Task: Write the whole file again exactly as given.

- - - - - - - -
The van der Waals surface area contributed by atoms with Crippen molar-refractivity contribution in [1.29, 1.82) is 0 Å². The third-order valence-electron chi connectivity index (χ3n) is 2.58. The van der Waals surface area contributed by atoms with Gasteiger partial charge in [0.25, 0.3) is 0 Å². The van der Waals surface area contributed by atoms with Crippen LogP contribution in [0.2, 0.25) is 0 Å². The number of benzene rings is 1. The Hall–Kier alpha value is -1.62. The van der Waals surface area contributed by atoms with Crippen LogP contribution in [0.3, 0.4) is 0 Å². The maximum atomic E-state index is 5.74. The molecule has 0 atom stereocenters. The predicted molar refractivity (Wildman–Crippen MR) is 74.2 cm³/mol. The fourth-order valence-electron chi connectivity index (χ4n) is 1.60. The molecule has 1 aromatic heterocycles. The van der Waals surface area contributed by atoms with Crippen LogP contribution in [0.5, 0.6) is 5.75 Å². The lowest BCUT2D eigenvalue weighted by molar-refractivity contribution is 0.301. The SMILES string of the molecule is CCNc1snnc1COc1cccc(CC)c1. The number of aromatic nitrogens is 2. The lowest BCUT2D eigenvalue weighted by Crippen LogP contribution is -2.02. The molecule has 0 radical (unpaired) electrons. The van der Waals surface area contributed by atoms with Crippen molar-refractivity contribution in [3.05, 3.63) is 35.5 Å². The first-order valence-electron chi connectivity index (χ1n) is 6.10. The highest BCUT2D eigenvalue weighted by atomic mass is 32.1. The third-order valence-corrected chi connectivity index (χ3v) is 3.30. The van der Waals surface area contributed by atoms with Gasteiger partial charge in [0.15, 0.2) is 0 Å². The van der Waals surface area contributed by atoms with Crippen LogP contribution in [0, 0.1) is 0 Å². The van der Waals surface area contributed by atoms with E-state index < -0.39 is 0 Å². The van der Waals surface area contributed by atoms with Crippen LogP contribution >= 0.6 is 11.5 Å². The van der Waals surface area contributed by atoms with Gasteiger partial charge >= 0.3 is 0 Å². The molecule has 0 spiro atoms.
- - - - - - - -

The van der Waals surface area contributed by atoms with Crippen molar-refractivity contribution in [1.29, 1.82) is 0 Å². The third-order valence-electron chi connectivity index (χ3n) is 2.58. The van der Waals surface area contributed by atoms with Gasteiger partial charge in [0.25, 0.3) is 0 Å². The van der Waals surface area contributed by atoms with Crippen LogP contribution in [0.2, 0.25) is 0 Å². The number of benzene rings is 1. The Hall–Kier alpha value is -1.62. The van der Waals surface area contributed by atoms with Crippen LogP contribution in [0.3, 0.4) is 0 Å². The maximum atomic E-state index is 5.74. The molecule has 0 atom stereocenters. The predicted molar refractivity (Wildman–Crippen MR) is 74.2 cm³/mol. The fourth-order valence-electron chi connectivity index (χ4n) is 1.60. The molecule has 1 aromatic heterocycles. The van der Waals surface area contributed by atoms with Crippen LogP contribution in [0.5, 0.6) is 5.75 Å². The lowest BCUT2D eigenvalue weighted by molar-refractivity contribution is 0.301. The SMILES string of the molecule is CCNc1snnc1COc1cccc(CC)c1. The number of aromatic nitrogens is 2. The lowest BCUT2D eigenvalue weighted by Crippen LogP contribution is -2.02. The molecule has 0 radical (unpaired) electrons. The van der Waals surface area contributed by atoms with Crippen molar-refractivity contribution in [3.05, 3.63) is 35.5 Å². The first-order valence-electron chi connectivity index (χ1n) is 6.10. The highest BCUT2D eigenvalue weighted by atomic mass is 32.1. The third-order valence-corrected chi connectivity index (χ3v) is 3.30. The van der Waals surface area contributed by atoms with Gasteiger partial charge in [0.15, 0.2) is 0 Å². The van der Waals surface area contributed by atoms with Crippen LogP contribution in [0, 0.1) is 0 Å². The van der Waals surface area contributed by atoms with E-state index < -0.39 is 0 Å². The van der Waals surface area contributed by atoms with Crippen LogP contribution >= 0.6 is 11.5 Å². The van der Waals surface area contributed by atoms with Gasteiger partial charge >= 0.3 is 0 Å². The molecule has 0 spiro atoms.